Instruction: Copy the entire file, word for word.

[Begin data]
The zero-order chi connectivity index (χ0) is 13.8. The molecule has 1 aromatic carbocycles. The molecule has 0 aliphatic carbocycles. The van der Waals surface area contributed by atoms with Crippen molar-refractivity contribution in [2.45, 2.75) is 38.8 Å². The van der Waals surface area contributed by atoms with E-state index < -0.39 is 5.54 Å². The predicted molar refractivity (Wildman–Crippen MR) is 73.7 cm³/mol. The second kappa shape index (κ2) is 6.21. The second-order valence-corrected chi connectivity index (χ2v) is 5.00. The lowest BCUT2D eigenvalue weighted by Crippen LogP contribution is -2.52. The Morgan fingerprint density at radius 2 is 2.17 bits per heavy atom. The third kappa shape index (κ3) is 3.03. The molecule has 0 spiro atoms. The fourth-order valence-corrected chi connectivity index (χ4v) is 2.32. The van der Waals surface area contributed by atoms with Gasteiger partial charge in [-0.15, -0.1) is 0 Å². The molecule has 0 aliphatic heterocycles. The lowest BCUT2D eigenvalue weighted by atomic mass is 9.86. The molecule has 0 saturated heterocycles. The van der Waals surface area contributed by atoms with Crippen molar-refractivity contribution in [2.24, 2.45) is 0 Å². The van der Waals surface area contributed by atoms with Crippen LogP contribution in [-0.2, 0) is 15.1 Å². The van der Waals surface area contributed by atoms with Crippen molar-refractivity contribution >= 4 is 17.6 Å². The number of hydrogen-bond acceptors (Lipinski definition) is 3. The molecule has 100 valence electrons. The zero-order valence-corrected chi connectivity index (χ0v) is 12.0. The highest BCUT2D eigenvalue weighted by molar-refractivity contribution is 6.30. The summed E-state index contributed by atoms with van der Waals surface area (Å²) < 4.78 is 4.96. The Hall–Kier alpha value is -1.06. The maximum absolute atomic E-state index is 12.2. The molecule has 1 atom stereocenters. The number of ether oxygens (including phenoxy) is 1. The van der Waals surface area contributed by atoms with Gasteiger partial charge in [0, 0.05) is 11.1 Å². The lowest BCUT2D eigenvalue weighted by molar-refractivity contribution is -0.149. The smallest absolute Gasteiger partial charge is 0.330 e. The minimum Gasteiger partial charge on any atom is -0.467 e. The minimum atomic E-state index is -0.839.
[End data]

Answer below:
The zero-order chi connectivity index (χ0) is 13.8. The molecule has 1 aromatic carbocycles. The molecule has 0 aliphatic carbocycles. The van der Waals surface area contributed by atoms with Crippen molar-refractivity contribution in [2.45, 2.75) is 38.8 Å². The van der Waals surface area contributed by atoms with E-state index < -0.39 is 5.54 Å². The predicted molar refractivity (Wildman–Crippen MR) is 73.7 cm³/mol. The second kappa shape index (κ2) is 6.21. The second-order valence-corrected chi connectivity index (χ2v) is 5.00. The lowest BCUT2D eigenvalue weighted by Crippen LogP contribution is -2.52. The Morgan fingerprint density at radius 2 is 2.17 bits per heavy atom. The third kappa shape index (κ3) is 3.03. The molecule has 0 spiro atoms. The fourth-order valence-corrected chi connectivity index (χ4v) is 2.32. The van der Waals surface area contributed by atoms with Gasteiger partial charge in [-0.15, -0.1) is 0 Å². The molecule has 0 aliphatic heterocycles. The lowest BCUT2D eigenvalue weighted by atomic mass is 9.86. The molecule has 0 saturated heterocycles. The van der Waals surface area contributed by atoms with Crippen molar-refractivity contribution in [2.24, 2.45) is 0 Å². The van der Waals surface area contributed by atoms with Crippen LogP contribution in [-0.2, 0) is 15.1 Å². The van der Waals surface area contributed by atoms with Crippen molar-refractivity contribution >= 4 is 17.6 Å². The number of hydrogen-bond acceptors (Lipinski definition) is 3. The molecule has 100 valence electrons. The zero-order valence-corrected chi connectivity index (χ0v) is 12.0. The highest BCUT2D eigenvalue weighted by molar-refractivity contribution is 6.30. The summed E-state index contributed by atoms with van der Waals surface area (Å²) < 4.78 is 4.96. The Hall–Kier alpha value is -1.06. The maximum absolute atomic E-state index is 12.2. The molecule has 1 atom stereocenters. The number of ether oxygens (including phenoxy) is 1. The van der Waals surface area contributed by atoms with Gasteiger partial charge in [0, 0.05) is 11.1 Å². The lowest BCUT2D eigenvalue weighted by molar-refractivity contribution is -0.149. The smallest absolute Gasteiger partial charge is 0.330 e. The minimum Gasteiger partial charge on any atom is -0.467 e. The minimum atomic E-state index is -0.839.